"What's mine is yours" might be a good personal philosophy, but landowners downstream who are on the receiving end of soil eroding from streambanks upstream don't likely appreciate the sentiment - or the sediment.
Streambank erosion has become a serious threat to land along many streams throughout the nation due to increasing volumes and velocities of surface water runoff from both agricultural and urban areas.
"The good news," said Bob Frazee, University of Illinois Extension natural resources educator, "is that landowners now have several low-cost alternatives they can use to provide effective control for streambank erosion."
A new brochure entitled “Streambank Stabilization in Illinois: Protecting Land, Property and Water Quality," recommends that landowners and farmers begin the stabilization process using the Channel Evolution Model to identify what stage of erosion a stream is going through. The brochure describes this model, which helps determine the underlying cause of the bank erosion and identifies five stages of erosion:
- Stages 1 and 5: The streambanks are practically stable and may only require minor spot treatments.
- Stages 2 and 3: Streams have eroding (or eroded) channel bottoms and are deepening.
- Stages 3 and 4: Streams have stopped getting deeper, but are widening and/or meandering, trying to establish and build a new floodplain.
- Stage 4: The channel is beginning to stabilize and floodplain development is near completion.
Treatment options to stabilize eroding streambanks are also outlined in the new brochure, and include bendway weirs, stream barbs, stone toe protection, rock riffles, willow posts and vegetation. Each option is specifically suited for certain stream conditions and must be selected carefully by a qualified stream specialist. In some cases, more than one treatment method may be combined to effectively return the stream to a stable condition. Frazee cautions that installation of the wrong practice will not solve the problem and could lead to failure of the treatment.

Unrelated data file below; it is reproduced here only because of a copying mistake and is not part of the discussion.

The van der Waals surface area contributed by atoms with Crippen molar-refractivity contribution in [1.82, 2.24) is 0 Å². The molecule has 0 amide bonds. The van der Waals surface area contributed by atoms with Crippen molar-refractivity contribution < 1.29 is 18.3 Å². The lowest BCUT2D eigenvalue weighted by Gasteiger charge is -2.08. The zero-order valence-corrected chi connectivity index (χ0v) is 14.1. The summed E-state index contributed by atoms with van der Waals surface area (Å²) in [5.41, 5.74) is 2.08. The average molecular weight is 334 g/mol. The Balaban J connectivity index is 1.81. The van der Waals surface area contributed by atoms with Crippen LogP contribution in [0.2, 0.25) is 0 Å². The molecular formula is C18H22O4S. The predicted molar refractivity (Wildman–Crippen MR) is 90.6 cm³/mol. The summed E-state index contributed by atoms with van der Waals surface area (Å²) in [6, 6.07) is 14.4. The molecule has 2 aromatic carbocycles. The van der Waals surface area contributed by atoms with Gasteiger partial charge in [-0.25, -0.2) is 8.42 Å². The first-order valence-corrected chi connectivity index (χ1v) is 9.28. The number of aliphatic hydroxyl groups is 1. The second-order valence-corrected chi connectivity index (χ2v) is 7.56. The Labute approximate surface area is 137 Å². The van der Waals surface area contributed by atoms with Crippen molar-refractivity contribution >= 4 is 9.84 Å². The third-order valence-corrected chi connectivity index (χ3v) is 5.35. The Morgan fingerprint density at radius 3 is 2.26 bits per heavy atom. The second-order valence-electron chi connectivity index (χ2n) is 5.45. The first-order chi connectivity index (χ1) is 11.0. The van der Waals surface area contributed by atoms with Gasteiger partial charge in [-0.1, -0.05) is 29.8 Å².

Traditional methods of controlling streambank erosion relied on large quantities of riprap and/or a variety of concrete and steel structures, at a cost of $50 to $300 per foot of linear bank treated. These latest stabilization techniques can be installed for $15 to $25 per linear foot, with limited use of materials and maintenance.
The new, full-color streambank brochure identifies a number of advantages for landowners who are considering a streambank stabilization installation. It also identifies key agencies, which may provide technical assistance in the assessment and treatment of streambank erosion problems.
The brochure is being provided free of charge to landowners, farmers, watershed groups, contractors, agency staff and other interested individuals. It is available at local Soil and Water Conservation District offices and University of Illinois Extension Unit offices.
You may also order from Frazee, University of Illinois, East Peoria Extension Center, 727 Sabrina Dr., East Peoria, IL 61611; (309) 694-7501, Ext. 226; e-mail email@example.com.
The brochure was printed by authority of the State of Illinois and produced by the Illinois Department of Agriculture, Association of Illinois Soil and Water Conservation Districts and University of Illinois Extension. An electronic version will be available on the cooperating agencies’ Web sites in January 2005.